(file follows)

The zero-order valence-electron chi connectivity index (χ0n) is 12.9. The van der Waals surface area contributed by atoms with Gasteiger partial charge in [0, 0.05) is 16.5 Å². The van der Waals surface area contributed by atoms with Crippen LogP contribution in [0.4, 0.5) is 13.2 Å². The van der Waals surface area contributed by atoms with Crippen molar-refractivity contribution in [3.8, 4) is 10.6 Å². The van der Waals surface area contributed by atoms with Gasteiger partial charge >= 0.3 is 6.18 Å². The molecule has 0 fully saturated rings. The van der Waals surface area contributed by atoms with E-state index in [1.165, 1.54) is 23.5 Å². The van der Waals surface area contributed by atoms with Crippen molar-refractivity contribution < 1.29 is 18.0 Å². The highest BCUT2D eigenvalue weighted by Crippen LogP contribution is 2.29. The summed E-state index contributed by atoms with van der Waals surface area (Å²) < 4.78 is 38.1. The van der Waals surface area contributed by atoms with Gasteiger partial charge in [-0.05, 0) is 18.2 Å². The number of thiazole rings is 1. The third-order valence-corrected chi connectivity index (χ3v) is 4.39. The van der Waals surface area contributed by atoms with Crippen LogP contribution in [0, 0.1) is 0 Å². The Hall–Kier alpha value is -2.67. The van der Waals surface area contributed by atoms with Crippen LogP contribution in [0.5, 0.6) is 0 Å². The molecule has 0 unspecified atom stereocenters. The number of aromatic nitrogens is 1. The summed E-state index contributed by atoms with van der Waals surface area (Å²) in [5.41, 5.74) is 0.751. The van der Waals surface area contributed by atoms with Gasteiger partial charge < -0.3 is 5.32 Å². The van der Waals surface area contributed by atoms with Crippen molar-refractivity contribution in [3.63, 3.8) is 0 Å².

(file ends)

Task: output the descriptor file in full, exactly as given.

The zero-order valence-electron chi connectivity index (χ0n) is 12.9. The van der Waals surface area contributed by atoms with Gasteiger partial charge in [0, 0.05) is 16.5 Å². The van der Waals surface area contributed by atoms with Crippen LogP contribution in [0.4, 0.5) is 13.2 Å². The van der Waals surface area contributed by atoms with Crippen molar-refractivity contribution in [3.8, 4) is 10.6 Å². The van der Waals surface area contributed by atoms with Gasteiger partial charge >= 0.3 is 6.18 Å². The molecule has 0 fully saturated rings. The van der Waals surface area contributed by atoms with E-state index in [1.165, 1.54) is 23.5 Å². The van der Waals surface area contributed by atoms with Crippen molar-refractivity contribution < 1.29 is 18.0 Å². The highest BCUT2D eigenvalue weighted by Crippen LogP contribution is 2.29. The summed E-state index contributed by atoms with van der Waals surface area (Å²) < 4.78 is 38.1. The van der Waals surface area contributed by atoms with Gasteiger partial charge in [-0.05, 0) is 18.2 Å². The number of thiazole rings is 1. The third-order valence-corrected chi connectivity index (χ3v) is 4.39. The van der Waals surface area contributed by atoms with Crippen LogP contribution in [0, 0.1) is 0 Å². The Hall–Kier alpha value is -2.67. The van der Waals surface area contributed by atoms with Crippen LogP contribution in [0.5, 0.6) is 0 Å². The molecule has 0 unspecified atom stereocenters. The number of aromatic nitrogens is 1. The summed E-state index contributed by atoms with van der Waals surface area (Å²) in [5.41, 5.74) is 0.751. The van der Waals surface area contributed by atoms with Gasteiger partial charge < -0.3 is 5.32 Å². The van der Waals surface area contributed by atoms with Crippen molar-refractivity contribution in [3.63, 3.8) is 0 Å².